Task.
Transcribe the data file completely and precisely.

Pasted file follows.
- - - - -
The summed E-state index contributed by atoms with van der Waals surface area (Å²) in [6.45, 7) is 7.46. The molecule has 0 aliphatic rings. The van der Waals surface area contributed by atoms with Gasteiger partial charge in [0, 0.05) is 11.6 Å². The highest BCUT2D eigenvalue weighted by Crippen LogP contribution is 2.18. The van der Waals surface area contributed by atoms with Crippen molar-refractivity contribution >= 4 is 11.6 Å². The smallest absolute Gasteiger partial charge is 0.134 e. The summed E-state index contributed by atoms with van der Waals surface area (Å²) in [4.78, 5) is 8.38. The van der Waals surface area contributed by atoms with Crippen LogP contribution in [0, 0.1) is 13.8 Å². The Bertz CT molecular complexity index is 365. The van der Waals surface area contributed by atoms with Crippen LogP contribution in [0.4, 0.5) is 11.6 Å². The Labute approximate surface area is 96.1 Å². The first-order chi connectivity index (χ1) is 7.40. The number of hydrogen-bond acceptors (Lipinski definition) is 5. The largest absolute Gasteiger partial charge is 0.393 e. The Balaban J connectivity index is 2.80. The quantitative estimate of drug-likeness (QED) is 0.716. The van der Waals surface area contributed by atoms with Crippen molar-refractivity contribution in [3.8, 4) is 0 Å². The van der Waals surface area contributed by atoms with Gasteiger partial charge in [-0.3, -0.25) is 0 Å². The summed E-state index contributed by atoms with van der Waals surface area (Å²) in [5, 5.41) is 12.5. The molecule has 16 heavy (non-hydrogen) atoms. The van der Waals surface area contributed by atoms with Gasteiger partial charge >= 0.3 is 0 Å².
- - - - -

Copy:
The summed E-state index contributed by atoms with van der Waals surface area (Å²) in [6.45, 7) is 7.46. The molecule has 0 aliphatic rings. The van der Waals surface area contributed by atoms with Gasteiger partial charge in [0, 0.05) is 11.6 Å². The highest BCUT2D eigenvalue weighted by Crippen LogP contribution is 2.18. The van der Waals surface area contributed by atoms with Crippen molar-refractivity contribution >= 4 is 11.6 Å². The smallest absolute Gasteiger partial charge is 0.134 e. The summed E-state index contributed by atoms with van der Waals surface area (Å²) in [4.78, 5) is 8.38. The van der Waals surface area contributed by atoms with Crippen LogP contribution in [0, 0.1) is 13.8 Å². The Bertz CT molecular complexity index is 365. The van der Waals surface area contributed by atoms with Crippen LogP contribution in [0.4, 0.5) is 11.6 Å². The Labute approximate surface area is 96.1 Å². The first-order chi connectivity index (χ1) is 7.40. The number of hydrogen-bond acceptors (Lipinski definition) is 5. The largest absolute Gasteiger partial charge is 0.393 e. The Balaban J connectivity index is 2.80. The quantitative estimate of drug-likeness (QED) is 0.716. The van der Waals surface area contributed by atoms with Crippen molar-refractivity contribution in [3.8, 4) is 0 Å². The van der Waals surface area contributed by atoms with Gasteiger partial charge in [-0.3, -0.25) is 0 Å². The summed E-state index contributed by atoms with van der Waals surface area (Å²) in [5, 5.41) is 12.5. The molecule has 16 heavy (non-hydrogen) atoms. The van der Waals surface area contributed by atoms with Gasteiger partial charge >= 0.3 is 0 Å².